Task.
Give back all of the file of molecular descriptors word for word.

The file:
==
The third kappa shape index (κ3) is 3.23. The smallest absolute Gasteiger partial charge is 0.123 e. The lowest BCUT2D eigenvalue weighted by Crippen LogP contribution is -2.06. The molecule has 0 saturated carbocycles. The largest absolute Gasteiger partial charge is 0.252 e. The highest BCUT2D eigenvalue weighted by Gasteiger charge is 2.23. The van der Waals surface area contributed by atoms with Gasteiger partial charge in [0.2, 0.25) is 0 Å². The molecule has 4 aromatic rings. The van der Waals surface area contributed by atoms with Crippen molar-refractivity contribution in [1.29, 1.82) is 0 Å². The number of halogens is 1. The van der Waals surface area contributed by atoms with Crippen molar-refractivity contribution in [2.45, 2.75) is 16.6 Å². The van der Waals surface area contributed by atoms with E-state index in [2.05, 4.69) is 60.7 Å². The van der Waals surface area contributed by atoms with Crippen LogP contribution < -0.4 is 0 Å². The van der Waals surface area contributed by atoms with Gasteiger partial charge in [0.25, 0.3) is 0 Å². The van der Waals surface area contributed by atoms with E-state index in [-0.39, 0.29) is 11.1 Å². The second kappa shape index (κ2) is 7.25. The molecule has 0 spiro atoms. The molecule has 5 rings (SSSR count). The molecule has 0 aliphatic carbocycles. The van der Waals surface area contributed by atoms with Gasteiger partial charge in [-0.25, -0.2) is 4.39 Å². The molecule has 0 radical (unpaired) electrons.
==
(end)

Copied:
The third kappa shape index (κ3) is 3.23. The smallest absolute Gasteiger partial charge is 0.123 e. The lowest BCUT2D eigenvalue weighted by Crippen LogP contribution is -2.06. The molecule has 0 saturated carbocycles. The largest absolute Gasteiger partial charge is 0.252 e. The highest BCUT2D eigenvalue weighted by Gasteiger charge is 2.23. The van der Waals surface area contributed by atoms with Gasteiger partial charge in [0.2, 0.25) is 0 Å². The molecule has 4 aromatic rings. The van der Waals surface area contributed by atoms with Crippen molar-refractivity contribution in [1.29, 1.82) is 0 Å². The number of halogens is 1. The van der Waals surface area contributed by atoms with Crippen molar-refractivity contribution in [2.45, 2.75) is 16.6 Å². The van der Waals surface area contributed by atoms with E-state index in [2.05, 4.69) is 60.7 Å². The van der Waals surface area contributed by atoms with Crippen LogP contribution < -0.4 is 0 Å². The van der Waals surface area contributed by atoms with Gasteiger partial charge in [0.25, 0.3) is 0 Å². The van der Waals surface area contributed by atoms with E-state index in [-0.39, 0.29) is 11.1 Å². The second kappa shape index (κ2) is 7.25. The molecule has 0 spiro atoms. The molecule has 5 rings (SSSR count). The molecule has 0 aliphatic carbocycles. The van der Waals surface area contributed by atoms with Gasteiger partial charge in [-0.25, -0.2) is 4.39 Å². The molecule has 0 radical (unpaired) electrons.